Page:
An Analysis of the Z390 Socket Proves the Extra Pins Aren't Necessary

Nenu

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Indeed. A friend and I were trying to figure out why... I think it was his 1090T, wouldn't work in his old AM2+ board. I told him that mine was reporting (via AIDA64) to indeed have the DDR2 and DDR3 controller, so technically it should have worked fine. I'm sure it was all down to a BIOS incompatibility for his. Even the Athlon II, which were still PhII based, had the DDR2 controller intact.

Here's another similar tidbit that I had just came across recently that wouldn't surprise me if no one knows...
The Intel DDR4 CPUs still support DDR3, up until the 8th gen at least.
Examples: 6700K, 7700K both list DDR3 for "Memory Types" :D
There were quite a few socket 1151 motherboards at release supporting DDR3L and plenty still on sale.
 

Nightfire

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They literally reduced the amount of power pins and said intel is screwing the customer because it works without them. This is exactly the same as dropping cylinders. Just because it works doesn't mean it's right.

Maybe Intel is jacking us around and it's a blatent 'fuck you, because we can' or maybe there is some obscene edge case that caused the v1 socket to burst into flames.

I take it you don't know how engines work. The 6-core part is still able to run on all cores (or cylinders using your analogy). Taking off half your spark plugs would make your truck run like crap. The 8700k does not run on crap using a Z-170 if Intel didn't mess with it.
 

1_rick

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They literally reduced the amount of power pins and said intel is screwing the customer because it works without them. This is exactly the same as dropping cylinders. Just because it works doesn't mean it's right.

Your analogy would've worked better had you said you removed one spark plug from a V12, though. (I"m not saying you were wrong, although modern V8s that are capable of shutting off some cylinders on the fly weaken it.)
 

AtomClock

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I can disconnect four of the eight sparkplugs on my v8 and still make it home, doesn't make the extra cylinders a cash grab.

I think you should consider replacing your 1/4 inch gas line with a 2 inch diameter gas line on your car... That will make it go really fast! After all that is essentially what intel is doing.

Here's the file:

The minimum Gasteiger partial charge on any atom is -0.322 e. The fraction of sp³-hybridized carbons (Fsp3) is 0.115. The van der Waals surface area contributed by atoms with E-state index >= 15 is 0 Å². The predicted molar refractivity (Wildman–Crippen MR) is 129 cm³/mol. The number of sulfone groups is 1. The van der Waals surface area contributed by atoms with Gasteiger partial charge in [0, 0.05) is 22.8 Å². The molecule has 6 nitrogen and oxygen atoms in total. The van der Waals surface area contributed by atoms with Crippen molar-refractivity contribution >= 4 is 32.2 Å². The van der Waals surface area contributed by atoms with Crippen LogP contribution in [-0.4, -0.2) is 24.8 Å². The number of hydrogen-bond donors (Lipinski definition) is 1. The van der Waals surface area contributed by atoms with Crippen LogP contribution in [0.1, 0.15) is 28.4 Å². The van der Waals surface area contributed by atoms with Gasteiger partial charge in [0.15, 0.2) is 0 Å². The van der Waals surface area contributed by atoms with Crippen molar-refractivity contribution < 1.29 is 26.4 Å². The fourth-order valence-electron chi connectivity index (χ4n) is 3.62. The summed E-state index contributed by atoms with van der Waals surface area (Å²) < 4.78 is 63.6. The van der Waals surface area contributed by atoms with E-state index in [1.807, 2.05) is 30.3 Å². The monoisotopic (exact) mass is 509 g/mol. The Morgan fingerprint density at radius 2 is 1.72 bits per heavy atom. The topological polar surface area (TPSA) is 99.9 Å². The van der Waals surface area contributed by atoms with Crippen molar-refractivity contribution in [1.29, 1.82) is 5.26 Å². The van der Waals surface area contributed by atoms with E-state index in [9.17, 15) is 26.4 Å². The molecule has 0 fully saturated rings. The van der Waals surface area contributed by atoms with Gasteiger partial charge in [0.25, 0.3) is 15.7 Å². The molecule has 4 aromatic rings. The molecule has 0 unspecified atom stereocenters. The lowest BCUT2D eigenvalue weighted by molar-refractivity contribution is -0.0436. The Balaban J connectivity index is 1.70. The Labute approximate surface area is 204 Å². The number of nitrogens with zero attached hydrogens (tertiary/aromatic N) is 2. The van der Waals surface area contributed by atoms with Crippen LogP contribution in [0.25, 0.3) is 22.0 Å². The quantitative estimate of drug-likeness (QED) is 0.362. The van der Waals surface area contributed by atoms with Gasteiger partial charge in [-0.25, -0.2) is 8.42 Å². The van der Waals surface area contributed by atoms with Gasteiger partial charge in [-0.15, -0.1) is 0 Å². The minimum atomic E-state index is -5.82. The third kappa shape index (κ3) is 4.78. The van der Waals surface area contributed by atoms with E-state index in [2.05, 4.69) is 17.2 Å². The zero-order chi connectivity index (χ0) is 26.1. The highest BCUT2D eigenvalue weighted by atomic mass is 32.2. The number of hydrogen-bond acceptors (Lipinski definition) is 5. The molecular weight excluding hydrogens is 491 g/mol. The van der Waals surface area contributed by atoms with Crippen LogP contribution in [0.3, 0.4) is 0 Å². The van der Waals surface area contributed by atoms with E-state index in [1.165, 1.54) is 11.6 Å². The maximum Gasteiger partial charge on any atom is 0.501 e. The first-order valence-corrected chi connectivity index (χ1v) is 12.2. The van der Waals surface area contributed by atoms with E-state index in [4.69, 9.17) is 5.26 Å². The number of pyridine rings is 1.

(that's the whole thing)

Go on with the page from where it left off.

If you don't get the sarcasm then let me be blunt. You really don't know what you are talking about!
 

ecktt

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If it's that simple to test the uselessness of the added pins, shouldn't it just as simple to retromod a Firmware on a Z270 board and drop a 9900K in? Men did it with an ABit BP6 and P3 processors. Intel continually gets flack for their short lived 2 generation support for chipsets. I'm betting that AMD R9 flag ship will shit bricks if it works at all on a X370 chipset board.

For the people that think the car analogy was crap: You can take a Stock Evo9 and tune 30+ more HP out of it but your injector duty cycle will 99% and fuel pump will be maxed out. How long before they fail, engine runs lean and you shred the engine block?
 

exiled350

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I take it you don't know how engines work. The 6-core part is still able to run on all cores (or cylinders using your analogy). Taking off half your spark plugs would make your truck run like crap. The 8700k does not run on crap using a Z-170 if Intel didn't mess with it.

I think you should consider replacing your 1/4 inch gas line with a 2 inch diameter gas line on your car... That will make it go really fast! After all that is essentially what intel is doing.

If you don't get the sarcasm then let me be blunt. You really don't know what you are talking about!

Let me make it clear for everyone who lacks reading comprehension, just because you can take something away from a system and it still works doesn't mean it's right. If you take away spark, fuel, whatever from part a motor it will run like shit but still get you home. You can't disrupt a precisely engineered system and expect it to be right.


I'm inclined to believe a multi-billion engineering facility who invented the fucking product at question would have a bit more understanding of what is happening than some hack with a roll of tape, a couple spare hours with a video camera and a chip on his shoulder.
 

Nightfire